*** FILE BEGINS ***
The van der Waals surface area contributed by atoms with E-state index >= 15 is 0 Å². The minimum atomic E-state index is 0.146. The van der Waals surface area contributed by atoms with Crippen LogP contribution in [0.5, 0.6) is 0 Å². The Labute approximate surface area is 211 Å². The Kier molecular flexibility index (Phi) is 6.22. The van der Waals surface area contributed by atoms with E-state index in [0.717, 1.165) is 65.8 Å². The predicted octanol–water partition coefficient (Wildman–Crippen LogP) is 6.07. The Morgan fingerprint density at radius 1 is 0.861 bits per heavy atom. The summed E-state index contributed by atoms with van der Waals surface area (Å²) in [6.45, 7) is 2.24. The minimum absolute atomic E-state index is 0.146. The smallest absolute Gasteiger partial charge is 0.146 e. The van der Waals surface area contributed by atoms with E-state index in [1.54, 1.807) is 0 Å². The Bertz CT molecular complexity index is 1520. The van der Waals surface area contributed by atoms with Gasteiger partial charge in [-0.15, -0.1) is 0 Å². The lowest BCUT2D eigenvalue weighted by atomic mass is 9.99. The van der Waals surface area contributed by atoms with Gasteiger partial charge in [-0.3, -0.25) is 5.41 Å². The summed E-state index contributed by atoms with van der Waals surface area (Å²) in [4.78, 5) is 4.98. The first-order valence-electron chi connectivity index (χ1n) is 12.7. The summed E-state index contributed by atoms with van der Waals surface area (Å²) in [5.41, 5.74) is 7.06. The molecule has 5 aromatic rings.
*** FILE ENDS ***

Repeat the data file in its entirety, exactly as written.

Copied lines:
The van der Waals surface area contributed by atoms with E-state index >= 15 is 0 Å². The minimum atomic E-state index is 0.146. The van der Waals surface area contributed by atoms with Crippen LogP contribution in [0.5, 0.6) is 0 Å². The Labute approximate surface area is 211 Å². The Kier molecular flexibility index (Phi) is 6.22. The van der Waals surface area contributed by atoms with E-state index in [0.717, 1.165) is 65.8 Å². The predicted octanol–water partition coefficient (Wildman–Crippen LogP) is 6.07. The Morgan fingerprint density at radius 1 is 0.861 bits per heavy atom. The summed E-state index contributed by atoms with van der Waals surface area (Å²) in [6.45, 7) is 2.24. The minimum absolute atomic E-state index is 0.146. The smallest absolute Gasteiger partial charge is 0.146 e. The van der Waals surface area contributed by atoms with E-state index in [1.54, 1.807) is 0 Å². The Bertz CT molecular complexity index is 1520. The van der Waals surface area contributed by atoms with Gasteiger partial charge in [-0.15, -0.1) is 0 Å². The lowest BCUT2D eigenvalue weighted by atomic mass is 9.99. The van der Waals surface area contributed by atoms with Gasteiger partial charge in [-0.3, -0.25) is 5.41 Å². The summed E-state index contributed by atoms with van der Waals surface area (Å²) in [4.78, 5) is 4.98. The first-order valence-electron chi connectivity index (χ1n) is 12.7. The summed E-state index contributed by atoms with van der Waals surface area (Å²) in [5.41, 5.74) is 7.06. The molecule has 5 aromatic rings.